January often puts a chill on comics sales, but not this year. Sales
of comics to retailers in January were by low double-digits in every
category, according to my analysis of the sales reports released by Diamond Comic Distributors on Feb. 17.
Diamond’s overall sales of comics, graphic novels, and magazines were up by 10% over last January, with dollar sales for both
Diamond’s Top 300 comics and Top 100 trade paperbacks up nearly 16%. Click to see the estimates for January 2006.
We used to call this the “Dead Quarter” in part
because January would flat-out kill whatever sales momentum had been
building in the fall. Not so this year — at least so far.
Comics unit sales: The Top 300 comic books had
retailer orders of 5.57 million copies in January 2006, 11% more than
January 2005, which had the same number of shipping weeks (four). The
increase amounts to about 580,000 copies.
DC’s Infinite Crisis #4 took the top slot, moving more than 182,500 copies in January. Marvel had two top-ten debuts, with Ultimate X-Men: Extinction #1 moving 82,700 copies and X-Men: The 198 #1 selling 68,800 copies.
Both Marvel and DC placed the same number of titles — 86 each. While
fairly high for a month in which the major publishers have usually
pulled back, reorders and titles solicited for earlier months account
for part of those totals. For the first time in several months, there were no first-time entries from brand new publishers in the
rankings; every publisher making the Top 300 has been there before.
There are no year-to-date totals, obviously — it’s just January!
Comics dollar sales: The Top 300 comic books had sales worth $16.61 million in January, up 16% from January 2005, where sales were $13.88 million.
Trade paperbacks: Led by Dark Horse’s Serenity,
the Top 100 trade paperbacks and graphic novels reported by Diamond had
orders worth $3.54 million at full retail in January. That’s up nearly
half a million dollars, from 2005.
Adding those to the Top 300 comics for the month yields $20.15
million, an increase of 16% over January 2005’s total of $16.96 million.
Overall sales: Diamond publishes dollar market shares for its top 20 publishers
across all comics, trade paperbacks, and magazines. Knowing the exact total orders of any publisher on
that list right down to the oldest backlist item allows you to calculate
Diamond’s total orders across these product groups.
The January 2006 total was $25.56 million, which increases to $28.21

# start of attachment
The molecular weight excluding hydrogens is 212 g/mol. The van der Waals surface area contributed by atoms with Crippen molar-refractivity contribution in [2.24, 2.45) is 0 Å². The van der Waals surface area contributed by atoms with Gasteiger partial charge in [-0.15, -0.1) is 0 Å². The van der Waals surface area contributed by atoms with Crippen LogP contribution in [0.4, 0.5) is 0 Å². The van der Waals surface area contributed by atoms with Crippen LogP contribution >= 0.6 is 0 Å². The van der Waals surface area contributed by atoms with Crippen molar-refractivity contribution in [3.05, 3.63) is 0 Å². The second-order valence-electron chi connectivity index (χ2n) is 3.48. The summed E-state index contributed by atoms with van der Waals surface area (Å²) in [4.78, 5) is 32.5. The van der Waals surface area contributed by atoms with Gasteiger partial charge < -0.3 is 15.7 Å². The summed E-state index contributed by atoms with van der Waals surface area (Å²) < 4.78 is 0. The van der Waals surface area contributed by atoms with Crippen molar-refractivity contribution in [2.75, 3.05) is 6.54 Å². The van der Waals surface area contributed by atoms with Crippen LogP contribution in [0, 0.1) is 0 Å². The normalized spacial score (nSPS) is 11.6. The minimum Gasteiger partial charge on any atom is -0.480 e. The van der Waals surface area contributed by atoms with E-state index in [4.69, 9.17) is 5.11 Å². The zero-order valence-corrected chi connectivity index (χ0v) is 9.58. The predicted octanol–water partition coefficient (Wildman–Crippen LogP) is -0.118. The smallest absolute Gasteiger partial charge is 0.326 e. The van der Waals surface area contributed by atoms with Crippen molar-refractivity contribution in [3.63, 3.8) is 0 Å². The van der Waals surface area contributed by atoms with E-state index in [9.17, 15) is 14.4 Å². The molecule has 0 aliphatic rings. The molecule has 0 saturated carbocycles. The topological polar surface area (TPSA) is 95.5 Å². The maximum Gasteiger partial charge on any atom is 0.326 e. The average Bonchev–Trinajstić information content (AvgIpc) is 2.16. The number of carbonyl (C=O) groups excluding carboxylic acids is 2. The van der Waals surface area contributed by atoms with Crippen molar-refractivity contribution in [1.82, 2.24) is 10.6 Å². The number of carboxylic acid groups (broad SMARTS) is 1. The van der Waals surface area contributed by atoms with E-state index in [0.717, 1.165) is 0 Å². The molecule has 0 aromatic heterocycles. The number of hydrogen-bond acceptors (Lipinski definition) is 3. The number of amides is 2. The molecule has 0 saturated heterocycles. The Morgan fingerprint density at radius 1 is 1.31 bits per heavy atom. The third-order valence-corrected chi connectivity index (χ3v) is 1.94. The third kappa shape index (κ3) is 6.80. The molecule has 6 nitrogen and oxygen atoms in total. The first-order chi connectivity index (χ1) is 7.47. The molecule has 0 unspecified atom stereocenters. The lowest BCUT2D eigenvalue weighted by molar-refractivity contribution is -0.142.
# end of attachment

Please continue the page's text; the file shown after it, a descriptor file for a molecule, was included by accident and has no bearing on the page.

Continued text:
million, when Diamond’s United Kingdom orders are added. The U.S. figure
is 10% over the $23.2 million from January 2005.
The slower growth in this overall category relative to the other
categories suggests that while the backlist remains a huge portion of
sales, in January the frontlist was where it was at.
Market shares: Marvel led DC in Diamond’s reported
overall unit and dollar market shares. Dark Horse took third in every
category but new issue sales, where it nonetheless came within 10,000
copies of catching Image, which released more than twice as many
different new issues. IDW has settled in as a solid fifth in the
comic-book categories, though Viz still outpaces it when the trade
paperback backlist is added.
Price analysis: The average comic book on Diamond’s Top 300 list cost $3.21, up from #3.12 in January 2005.
The weighted average price — that is, the cost of the average comic book Diamond sold — was $2.98, up from $2.79 last year. The average price of the comics that made the Top 25 was $2.87.
Clearly higher prices have contributed to January’s success, but the 11% increase in copies sold tells us there’s more to it
Comichron founder John Jackson Miller has tracked the comics industry for more than 25 years, including a decade editing the industry’s retail trade magazine; he is the author of several guides to comics, as well as more than a hundred comic books for various franchises.
He is the author of novels including Star Wars: Kenobi, Star Wars: A New Dawn, Star Trek: Discovery – The Enterprise War, and his latest release, Star Trek: Discovery – Die Standing. Read more about them at his fiction site.
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